About the Author: Mr. Evan G. Reade is the U.S. Consul General in Strasbourg
France last week witnessed the violent end to a spasm of terror that had gripped the country for eleven days. It began on March 11 in Toulouse, when a single figure riding a motorbike shot a uniformed French soldier. At first, it was dismissed as a “normal”, albeit sad crime.
Perhaps someone was just settling a personal score. But still, some thought, what if there were more to it? Was it possible the soldier was shot because of the uniform he was wearing, and not because of who he was? That question was quickly answered, when four days later, in nearby Montauban the killer struck again. This time his targets were three more soldiers, sitting at a cafe, and when he was finished, two were dead, their colleague gravely wounded. A sense of urgency began to spread in the south. What were the killer’s motives? Would he strike again?
The answers became terrifyingly and tragically clear on March 19, when the assassin struck at a Jewish school in Toulouse, cold-bloodedly gunning down seven small children and several of their adult teachers. In the end, a 30 year-old rabbi and his two children, ages 4 and 5, and the 8-year-old daughter of the school’s principal lay dead, and four others were wounded.
Simultaneously, two fears began to spread. First, when and where would the killer strike again? It was taken as a given that he would. Second, it was now becoming clear that this beast was not a common criminal, but a terrorist who attacked military units which had served in Afghanistan and – inconceivably – innocent children because of their religion. What if the killer was a Moslem? What would this mean for interethnic relations? How would it effect the ongoing Presidential campaign? Could the actions of this terrorist have a long-term impact on all of France?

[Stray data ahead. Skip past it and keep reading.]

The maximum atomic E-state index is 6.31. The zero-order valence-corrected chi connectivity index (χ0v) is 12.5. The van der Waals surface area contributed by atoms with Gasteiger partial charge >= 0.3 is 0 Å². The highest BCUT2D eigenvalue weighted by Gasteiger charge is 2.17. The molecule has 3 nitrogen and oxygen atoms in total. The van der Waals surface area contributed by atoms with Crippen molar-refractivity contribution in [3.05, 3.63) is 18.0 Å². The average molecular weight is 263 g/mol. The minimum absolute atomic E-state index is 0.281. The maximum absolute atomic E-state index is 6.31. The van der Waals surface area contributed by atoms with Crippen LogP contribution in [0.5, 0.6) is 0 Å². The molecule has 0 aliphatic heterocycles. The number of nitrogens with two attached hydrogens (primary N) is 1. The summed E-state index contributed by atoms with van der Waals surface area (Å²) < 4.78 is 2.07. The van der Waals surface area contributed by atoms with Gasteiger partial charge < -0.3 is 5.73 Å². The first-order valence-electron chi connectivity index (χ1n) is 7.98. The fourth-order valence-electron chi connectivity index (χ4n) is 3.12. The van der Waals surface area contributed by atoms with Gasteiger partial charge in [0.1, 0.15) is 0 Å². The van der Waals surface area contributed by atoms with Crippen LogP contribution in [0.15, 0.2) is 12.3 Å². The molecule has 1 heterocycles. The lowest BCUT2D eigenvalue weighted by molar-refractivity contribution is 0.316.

The French authorities launched the largest manhunt the country had seen in decades and before long had identified a suspect, who was quickly cornered in his apartment in Toulouse. When the drama was over, five additional police officers had been wounded, and the suspect, a 23 year old Frenchman of Algerian descent, was dead. I will never forget that day of drama in France, where the televisions were simultaneously showing three dramatic scenes as they unfolded: the siege in Toulouse; the wrenching funeral in Jerusalem of those killed at the Jewish school; and a solemn and windswept official funeral taking place in Montauban for the three slain soldiers, President Sarkozy and most of the major Presidential candidates standing stoically in the wind. But some questions had been answered, even while many more were being asked. Yes, the gunman was a Moslem; yes, he had been radicalized and had received terrorist training abroad; and yes, he had chosen and attacked his victims as acts of ethnic, religious and political violence. But what would the impact of all this be on France?
It may take a long time to answer some of these questions, but in Alsace, one thing is clear. The gunman’s attempt to sow divisions between France’s ethnic and religious communities has failed. If anything, it has strengthened the ties between them. Everyone who knows France realizes that ethnic tensions exist, as they do everywhere. It would be naive to think otherwise. Yes, there are many disaffected youths from North African countries who feel that the odds are stacked against them, and that the outlook for their futures are not so bright. Yes, there are right-wing voices who whisper, even more loudly than in the recent past, about “other” religious or ethnic persuasions. But despite this, I sense a feeling of great hope for a better future for all. Let me tell you why.